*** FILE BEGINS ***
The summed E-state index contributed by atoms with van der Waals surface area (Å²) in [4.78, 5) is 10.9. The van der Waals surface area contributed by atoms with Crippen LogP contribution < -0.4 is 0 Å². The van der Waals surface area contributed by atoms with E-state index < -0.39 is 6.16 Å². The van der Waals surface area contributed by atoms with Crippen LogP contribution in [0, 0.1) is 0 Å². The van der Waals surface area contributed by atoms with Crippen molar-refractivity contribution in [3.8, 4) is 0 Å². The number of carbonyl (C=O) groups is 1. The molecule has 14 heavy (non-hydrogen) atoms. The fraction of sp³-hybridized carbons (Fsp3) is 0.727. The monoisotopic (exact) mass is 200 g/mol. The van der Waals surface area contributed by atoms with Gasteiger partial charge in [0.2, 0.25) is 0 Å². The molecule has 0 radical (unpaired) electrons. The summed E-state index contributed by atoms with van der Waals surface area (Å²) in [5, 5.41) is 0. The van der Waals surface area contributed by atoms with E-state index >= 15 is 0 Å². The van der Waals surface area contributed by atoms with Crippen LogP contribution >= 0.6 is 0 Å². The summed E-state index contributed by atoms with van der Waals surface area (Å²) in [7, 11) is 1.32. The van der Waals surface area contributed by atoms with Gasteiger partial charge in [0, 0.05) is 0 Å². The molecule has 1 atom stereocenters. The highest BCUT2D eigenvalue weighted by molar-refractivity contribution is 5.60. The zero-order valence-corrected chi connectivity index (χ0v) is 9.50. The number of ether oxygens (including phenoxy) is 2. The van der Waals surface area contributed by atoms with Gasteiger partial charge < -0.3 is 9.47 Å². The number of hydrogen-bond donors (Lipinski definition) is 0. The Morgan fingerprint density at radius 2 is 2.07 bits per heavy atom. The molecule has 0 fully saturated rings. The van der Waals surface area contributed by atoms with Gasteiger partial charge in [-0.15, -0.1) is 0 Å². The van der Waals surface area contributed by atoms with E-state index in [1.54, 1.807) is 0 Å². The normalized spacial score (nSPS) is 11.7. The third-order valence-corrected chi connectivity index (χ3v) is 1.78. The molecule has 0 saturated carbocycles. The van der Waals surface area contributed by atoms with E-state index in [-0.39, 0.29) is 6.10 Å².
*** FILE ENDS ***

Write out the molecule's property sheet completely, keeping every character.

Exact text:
The summed E-state index contributed by atoms with van der Waals surface area (Å²) in [4.78, 5) is 10.9. The van der Waals surface area contributed by atoms with Crippen LogP contribution < -0.4 is 0 Å². The van der Waals surface area contributed by atoms with E-state index < -0.39 is 6.16 Å². The van der Waals surface area contributed by atoms with Crippen LogP contribution in [0, 0.1) is 0 Å². The van der Waals surface area contributed by atoms with Crippen molar-refractivity contribution in [3.8, 4) is 0 Å². The number of carbonyl (C=O) groups is 1. The molecule has 14 heavy (non-hydrogen) atoms. The fraction of sp³-hybridized carbons (Fsp3) is 0.727. The monoisotopic (exact) mass is 200 g/mol. The van der Waals surface area contributed by atoms with Gasteiger partial charge in [0.2, 0.25) is 0 Å². The molecule has 0 radical (unpaired) electrons. The summed E-state index contributed by atoms with van der Waals surface area (Å²) in [5, 5.41) is 0. The van der Waals surface area contributed by atoms with E-state index >= 15 is 0 Å². The van der Waals surface area contributed by atoms with Crippen LogP contribution >= 0.6 is 0 Å². The summed E-state index contributed by atoms with van der Waals surface area (Å²) in [7, 11) is 1.32. The van der Waals surface area contributed by atoms with Gasteiger partial charge in [0, 0.05) is 0 Å². The molecule has 1 atom stereocenters. The highest BCUT2D eigenvalue weighted by molar-refractivity contribution is 5.60. The zero-order valence-corrected chi connectivity index (χ0v) is 9.50. The number of ether oxygens (including phenoxy) is 2. The van der Waals surface area contributed by atoms with Gasteiger partial charge < -0.3 is 9.47 Å². The number of hydrogen-bond donors (Lipinski definition) is 0. The Morgan fingerprint density at radius 2 is 2.07 bits per heavy atom. The molecule has 0 fully saturated rings. The van der Waals surface area contributed by atoms with Gasteiger partial charge in [-0.15, -0.1) is 0 Å². The van der Waals surface area contributed by atoms with E-state index in [1.54, 1.807) is 0 Å². The normalized spacial score (nSPS) is 11.7. The third-order valence-corrected chi connectivity index (χ3v) is 1.78. The molecule has 0 saturated carbocycles. The van der Waals surface area contributed by atoms with E-state index in [-0.39, 0.29) is 6.10 Å².